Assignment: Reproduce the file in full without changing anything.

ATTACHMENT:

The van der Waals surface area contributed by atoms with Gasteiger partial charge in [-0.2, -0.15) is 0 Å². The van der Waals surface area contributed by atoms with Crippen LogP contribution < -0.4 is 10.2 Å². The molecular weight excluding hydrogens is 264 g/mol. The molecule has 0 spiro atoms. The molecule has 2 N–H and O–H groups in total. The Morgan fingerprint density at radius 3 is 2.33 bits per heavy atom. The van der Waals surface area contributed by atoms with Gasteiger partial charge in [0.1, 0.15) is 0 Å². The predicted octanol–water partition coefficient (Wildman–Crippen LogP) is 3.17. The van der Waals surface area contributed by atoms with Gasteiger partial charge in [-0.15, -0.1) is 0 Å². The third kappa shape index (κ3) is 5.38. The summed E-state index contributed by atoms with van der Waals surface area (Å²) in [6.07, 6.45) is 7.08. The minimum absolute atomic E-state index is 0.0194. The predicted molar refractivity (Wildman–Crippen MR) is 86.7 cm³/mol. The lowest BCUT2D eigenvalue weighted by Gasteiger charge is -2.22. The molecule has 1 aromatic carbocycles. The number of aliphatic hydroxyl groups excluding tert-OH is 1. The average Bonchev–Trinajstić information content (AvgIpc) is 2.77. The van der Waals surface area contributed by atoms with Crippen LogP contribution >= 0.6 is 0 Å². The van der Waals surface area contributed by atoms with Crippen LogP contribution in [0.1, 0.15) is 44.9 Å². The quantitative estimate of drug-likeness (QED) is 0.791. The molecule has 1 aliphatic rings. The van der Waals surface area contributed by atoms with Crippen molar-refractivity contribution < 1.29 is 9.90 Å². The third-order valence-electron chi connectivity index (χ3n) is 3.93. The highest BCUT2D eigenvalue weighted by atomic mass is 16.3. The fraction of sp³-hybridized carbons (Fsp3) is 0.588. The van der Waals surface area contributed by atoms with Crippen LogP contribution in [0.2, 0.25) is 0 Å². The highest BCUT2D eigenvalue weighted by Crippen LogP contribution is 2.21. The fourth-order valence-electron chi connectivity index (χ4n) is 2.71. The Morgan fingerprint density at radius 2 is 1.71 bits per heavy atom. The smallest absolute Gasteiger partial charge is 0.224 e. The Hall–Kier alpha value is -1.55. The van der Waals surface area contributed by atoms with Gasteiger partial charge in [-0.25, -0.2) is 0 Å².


The van der Waals surface area contributed by atoms with Gasteiger partial charge in [-0.2, -0.15) is 0 Å². The van der Waals surface area contributed by atoms with Crippen LogP contribution < -0.4 is 10.2 Å². The molecular weight excluding hydrogens is 264 g/mol. The molecule has 0 spiro atoms. The molecule has 2 N–H and O–H groups in total. The Morgan fingerprint density at radius 3 is 2.33 bits per heavy atom. The van der Waals surface area contributed by atoms with Gasteiger partial charge in [0.1, 0.15) is 0 Å². The predicted octanol–water partition coefficient (Wildman–Crippen LogP) is 3.17. The van der Waals surface area contributed by atoms with Gasteiger partial charge in [-0.15, -0.1) is 0 Å². The third kappa shape index (κ3) is 5.38. The summed E-state index contributed by atoms with van der Waals surface area (Å²) in [6.07, 6.45) is 7.08. The minimum absolute atomic E-state index is 0.0194. The predicted molar refractivity (Wildman–Crippen MR) is 86.7 cm³/mol. The lowest BCUT2D eigenvalue weighted by Gasteiger charge is -2.22. The molecule has 1 aromatic carbocycles. The number of aliphatic hydroxyl groups excluding tert-OH is 1. The average Bonchev–Trinajstić information content (AvgIpc) is 2.77. The van der Waals surface area contributed by atoms with Crippen LogP contribution >= 0.6 is 0 Å². The van der Waals surface area contributed by atoms with Crippen LogP contribution in [0.1, 0.15) is 44.9 Å². The quantitative estimate of drug-likeness (QED) is 0.791. The molecule has 1 aliphatic rings. The van der Waals surface area contributed by atoms with Crippen molar-refractivity contribution < 1.29 is 9.90 Å². The third-order valence-electron chi connectivity index (χ3n) is 3.93. The highest BCUT2D eigenvalue weighted by atomic mass is 16.3. The fraction of sp³-hybridized carbons (Fsp3) is 0.588. The van der Waals surface area contributed by atoms with Crippen LogP contribution in [0.2, 0.25) is 0 Å². The highest BCUT2D eigenvalue weighted by Crippen LogP contribution is 2.21. The fourth-order valence-electron chi connectivity index (χ4n) is 2.71. The Morgan fingerprint density at radius 2 is 1.71 bits per heavy atom. The smallest absolute Gasteiger partial charge is 0.224 e. The Hall–Kier alpha value is -1.55. The van der Waals surface area contributed by atoms with Gasteiger partial charge in [-0.25, -0.2) is 0 Å².